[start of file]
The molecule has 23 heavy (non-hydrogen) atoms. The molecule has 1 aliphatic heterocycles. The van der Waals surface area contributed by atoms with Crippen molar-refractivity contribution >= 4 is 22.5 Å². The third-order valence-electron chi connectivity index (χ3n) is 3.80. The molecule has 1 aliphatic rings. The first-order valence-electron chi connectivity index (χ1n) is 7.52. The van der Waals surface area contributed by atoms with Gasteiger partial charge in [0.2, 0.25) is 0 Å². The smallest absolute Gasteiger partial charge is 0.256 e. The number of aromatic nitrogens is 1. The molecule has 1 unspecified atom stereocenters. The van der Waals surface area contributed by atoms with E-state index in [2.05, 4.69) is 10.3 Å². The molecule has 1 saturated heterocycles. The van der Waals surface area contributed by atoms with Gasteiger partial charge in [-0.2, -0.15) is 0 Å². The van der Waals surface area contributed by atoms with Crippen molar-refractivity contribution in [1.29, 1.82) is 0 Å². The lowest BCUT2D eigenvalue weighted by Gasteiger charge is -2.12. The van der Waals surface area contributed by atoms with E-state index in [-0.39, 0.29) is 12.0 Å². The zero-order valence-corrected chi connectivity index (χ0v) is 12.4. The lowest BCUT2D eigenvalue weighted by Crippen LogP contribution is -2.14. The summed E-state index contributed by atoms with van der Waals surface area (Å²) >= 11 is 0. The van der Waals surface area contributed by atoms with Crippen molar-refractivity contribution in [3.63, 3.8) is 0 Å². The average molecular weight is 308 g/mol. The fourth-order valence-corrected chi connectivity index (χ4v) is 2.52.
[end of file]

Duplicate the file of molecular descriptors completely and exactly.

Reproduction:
The molecule has 23 heavy (non-hydrogen) atoms. The molecule has 1 aliphatic heterocycles. The van der Waals surface area contributed by atoms with Crippen molar-refractivity contribution >= 4 is 22.5 Å². The third-order valence-electron chi connectivity index (χ3n) is 3.80. The molecule has 1 aliphatic rings. The first-order valence-electron chi connectivity index (χ1n) is 7.52. The van der Waals surface area contributed by atoms with Gasteiger partial charge in [0.2, 0.25) is 0 Å². The smallest absolute Gasteiger partial charge is 0.256 e. The number of aromatic nitrogens is 1. The molecule has 1 unspecified atom stereocenters. The van der Waals surface area contributed by atoms with E-state index in [2.05, 4.69) is 10.3 Å². The molecule has 1 saturated heterocycles. The van der Waals surface area contributed by atoms with Gasteiger partial charge in [-0.2, -0.15) is 0 Å². The van der Waals surface area contributed by atoms with Crippen molar-refractivity contribution in [1.29, 1.82) is 0 Å². The lowest BCUT2D eigenvalue weighted by Gasteiger charge is -2.12. The van der Waals surface area contributed by atoms with E-state index in [-0.39, 0.29) is 12.0 Å². The zero-order valence-corrected chi connectivity index (χ0v) is 12.4. The lowest BCUT2D eigenvalue weighted by Crippen LogP contribution is -2.14. The summed E-state index contributed by atoms with van der Waals surface area (Å²) >= 11 is 0. The van der Waals surface area contributed by atoms with Crippen molar-refractivity contribution in [3.63, 3.8) is 0 Å². The average molecular weight is 308 g/mol. The fourth-order valence-corrected chi connectivity index (χ4v) is 2.52.